Customer safety is a concern whether you own, operate, lease or maintain a Raleigh business. Business owners are motivated to provide a positive experience for customers and other visitors. However, property owners and operators also have a legal obligation to care about the safety of others.
Premises liability laws protect people harmed on someone else’s property. You may be surprised to learn property owners are not liable automatically for visitors’ injuries. In cases that reach civil courts in North Carolina, damages are awarded when injured parties prove a property owner’s negligence was responsible for an accident.
Injury claims allege an owner or operator caused, knew about or should have been aware of an unsafe property condition. A careless grocery store owner who does not inspect aisles regularly might not respond to a spill until a customer slips and falls. Taking no action to prevent harm may be considered unreasonable, since most food store owners realize spills are common problems that create dangerous conditions.
Business owners cannot anticipate all possible hazards, but laws require them to make a reasonable effort to safeguard visitors. For instance, a common sense safety precaution on a rainy day would be to place non-skid mats or rugs at a store entrance to prevent wet, slippery floors.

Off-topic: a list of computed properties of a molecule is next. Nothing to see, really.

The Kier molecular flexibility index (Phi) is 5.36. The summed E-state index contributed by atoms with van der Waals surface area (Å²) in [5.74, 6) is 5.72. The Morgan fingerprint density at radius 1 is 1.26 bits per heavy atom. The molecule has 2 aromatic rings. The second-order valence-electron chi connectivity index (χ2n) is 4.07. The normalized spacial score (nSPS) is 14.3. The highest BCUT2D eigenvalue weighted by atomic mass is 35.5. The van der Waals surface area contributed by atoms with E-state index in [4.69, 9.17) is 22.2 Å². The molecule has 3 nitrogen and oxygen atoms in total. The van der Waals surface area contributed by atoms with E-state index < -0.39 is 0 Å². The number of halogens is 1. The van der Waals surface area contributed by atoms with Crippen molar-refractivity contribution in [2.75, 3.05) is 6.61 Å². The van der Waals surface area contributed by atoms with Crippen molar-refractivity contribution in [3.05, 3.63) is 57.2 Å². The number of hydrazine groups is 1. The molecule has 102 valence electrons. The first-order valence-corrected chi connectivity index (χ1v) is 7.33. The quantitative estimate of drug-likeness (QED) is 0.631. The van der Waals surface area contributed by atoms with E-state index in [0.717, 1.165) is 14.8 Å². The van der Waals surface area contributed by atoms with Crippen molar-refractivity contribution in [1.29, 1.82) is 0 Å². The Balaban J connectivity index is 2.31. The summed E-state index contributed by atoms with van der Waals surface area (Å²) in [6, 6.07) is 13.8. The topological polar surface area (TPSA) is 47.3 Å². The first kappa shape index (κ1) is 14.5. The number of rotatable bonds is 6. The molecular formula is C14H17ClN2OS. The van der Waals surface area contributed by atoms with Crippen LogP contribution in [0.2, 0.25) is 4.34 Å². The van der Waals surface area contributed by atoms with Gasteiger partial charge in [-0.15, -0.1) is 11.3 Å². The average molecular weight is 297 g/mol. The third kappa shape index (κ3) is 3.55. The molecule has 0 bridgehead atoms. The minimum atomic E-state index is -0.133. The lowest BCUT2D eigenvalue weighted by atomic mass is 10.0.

The safety obligation is not one-sided – visitors are sometimes responsible for their own injuries. For instance, a customer walking while absorbed in a text message takes the risk of missing hazards obvious to attentive customers. This is a crucial point, since North Carolina’s contributory negligence laws allow no room for partial fault.
For a North Carolina premises liability claim to be valid, a defendant or defendants must be entirely responsible for a plaintiff’s injuries. The injured party may not be accountable in any way, even for a small portion of blame. Attorneys evaluate victims’ claims to determine the most beneficial way to proceed.
Source: FindLaw, ” The Small Business Owner and Slip-and-Fall Accidents” Oct. 18, 2014